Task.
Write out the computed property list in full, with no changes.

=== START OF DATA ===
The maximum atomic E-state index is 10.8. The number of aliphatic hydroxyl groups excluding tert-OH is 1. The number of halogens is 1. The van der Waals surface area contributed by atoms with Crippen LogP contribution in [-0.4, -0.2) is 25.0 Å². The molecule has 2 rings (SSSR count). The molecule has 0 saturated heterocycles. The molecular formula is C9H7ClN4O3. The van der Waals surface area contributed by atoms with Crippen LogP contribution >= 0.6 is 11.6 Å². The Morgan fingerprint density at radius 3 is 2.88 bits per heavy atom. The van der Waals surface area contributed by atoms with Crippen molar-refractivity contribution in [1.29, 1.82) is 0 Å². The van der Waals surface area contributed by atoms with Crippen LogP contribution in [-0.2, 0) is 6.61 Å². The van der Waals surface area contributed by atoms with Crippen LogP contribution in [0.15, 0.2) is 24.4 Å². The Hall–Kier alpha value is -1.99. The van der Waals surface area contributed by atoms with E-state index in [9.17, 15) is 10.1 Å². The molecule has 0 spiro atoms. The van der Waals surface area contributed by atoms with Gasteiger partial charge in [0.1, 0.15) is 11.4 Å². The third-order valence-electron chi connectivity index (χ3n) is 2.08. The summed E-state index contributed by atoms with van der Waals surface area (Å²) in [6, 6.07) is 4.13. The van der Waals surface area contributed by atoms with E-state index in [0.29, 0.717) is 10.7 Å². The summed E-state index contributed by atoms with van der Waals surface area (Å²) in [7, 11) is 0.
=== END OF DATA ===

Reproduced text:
The maximum atomic E-state index is 10.8. The number of aliphatic hydroxyl groups excluding tert-OH is 1. The number of halogens is 1. The van der Waals surface area contributed by atoms with Crippen LogP contribution in [-0.4, -0.2) is 25.0 Å². The molecule has 2 rings (SSSR count). The molecule has 0 saturated heterocycles. The molecular formula is C9H7ClN4O3. The van der Waals surface area contributed by atoms with Crippen LogP contribution >= 0.6 is 11.6 Å². The Morgan fingerprint density at radius 3 is 2.88 bits per heavy atom. The van der Waals surface area contributed by atoms with Crippen molar-refractivity contribution in [1.29, 1.82) is 0 Å². The van der Waals surface area contributed by atoms with Crippen LogP contribution in [-0.2, 0) is 6.61 Å². The van der Waals surface area contributed by atoms with Crippen LogP contribution in [0.15, 0.2) is 24.4 Å². The Hall–Kier alpha value is -1.99. The van der Waals surface area contributed by atoms with E-state index in [9.17, 15) is 10.1 Å². The molecule has 0 spiro atoms. The van der Waals surface area contributed by atoms with Gasteiger partial charge in [0.1, 0.15) is 11.4 Å². The third-order valence-electron chi connectivity index (χ3n) is 2.08. The summed E-state index contributed by atoms with van der Waals surface area (Å²) in [6, 6.07) is 4.13. The van der Waals surface area contributed by atoms with E-state index in [0.29, 0.717) is 10.7 Å². The summed E-state index contributed by atoms with van der Waals surface area (Å²) in [7, 11) is 0.